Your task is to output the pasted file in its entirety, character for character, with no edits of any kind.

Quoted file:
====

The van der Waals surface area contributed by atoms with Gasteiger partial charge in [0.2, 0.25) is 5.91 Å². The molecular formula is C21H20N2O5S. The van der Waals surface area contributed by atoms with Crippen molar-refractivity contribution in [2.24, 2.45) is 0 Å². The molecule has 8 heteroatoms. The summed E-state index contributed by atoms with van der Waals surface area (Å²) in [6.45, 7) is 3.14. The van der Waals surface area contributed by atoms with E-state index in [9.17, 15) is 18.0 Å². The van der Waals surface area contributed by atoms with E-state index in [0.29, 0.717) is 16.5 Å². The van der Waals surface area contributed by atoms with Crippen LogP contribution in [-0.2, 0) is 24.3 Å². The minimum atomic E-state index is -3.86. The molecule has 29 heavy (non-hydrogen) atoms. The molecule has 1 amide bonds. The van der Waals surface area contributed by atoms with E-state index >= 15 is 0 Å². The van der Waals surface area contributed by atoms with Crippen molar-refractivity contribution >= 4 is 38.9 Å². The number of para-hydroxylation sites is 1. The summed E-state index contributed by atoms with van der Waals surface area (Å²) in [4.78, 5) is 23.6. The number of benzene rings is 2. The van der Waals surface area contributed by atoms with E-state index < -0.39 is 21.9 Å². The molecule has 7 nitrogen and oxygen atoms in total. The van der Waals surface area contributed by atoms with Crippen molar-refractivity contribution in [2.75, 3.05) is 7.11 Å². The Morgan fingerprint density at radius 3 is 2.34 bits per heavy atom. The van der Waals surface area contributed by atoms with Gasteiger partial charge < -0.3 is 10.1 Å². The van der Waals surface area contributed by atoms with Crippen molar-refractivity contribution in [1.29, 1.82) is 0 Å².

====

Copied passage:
The van der Waals surface area contributed by atoms with Gasteiger partial charge in [0.2, 0.25) is 5.91 Å². The molecular formula is C21H20N2O5S. The van der Waals surface area contributed by atoms with Crippen molar-refractivity contribution in [2.24, 2.45) is 0 Å². The molecule has 8 heteroatoms. The summed E-state index contributed by atoms with van der Waals surface area (Å²) in [6.45, 7) is 3.14. The van der Waals surface area contributed by atoms with E-state index in [9.17, 15) is 18.0 Å². The van der Waals surface area contributed by atoms with E-state index in [0.29, 0.717) is 16.5 Å². The van der Waals surface area contributed by atoms with Crippen LogP contribution in [-0.2, 0) is 24.3 Å². The minimum atomic E-state index is -3.86. The molecule has 29 heavy (non-hydrogen) atoms. The molecule has 1 amide bonds. The van der Waals surface area contributed by atoms with E-state index >= 15 is 0 Å². The van der Waals surface area contributed by atoms with Crippen molar-refractivity contribution >= 4 is 38.9 Å². The number of para-hydroxylation sites is 1. The summed E-state index contributed by atoms with van der Waals surface area (Å²) in [4.78, 5) is 23.6. The number of benzene rings is 2. The van der Waals surface area contributed by atoms with E-state index < -0.39 is 21.9 Å². The molecule has 7 nitrogen and oxygen atoms in total. The van der Waals surface area contributed by atoms with Crippen molar-refractivity contribution in [2.75, 3.05) is 7.11 Å². The Morgan fingerprint density at radius 3 is 2.34 bits per heavy atom. The van der Waals surface area contributed by atoms with Gasteiger partial charge < -0.3 is 10.1 Å². The van der Waals surface area contributed by atoms with Crippen molar-refractivity contribution in [1.29, 1.82) is 0 Å².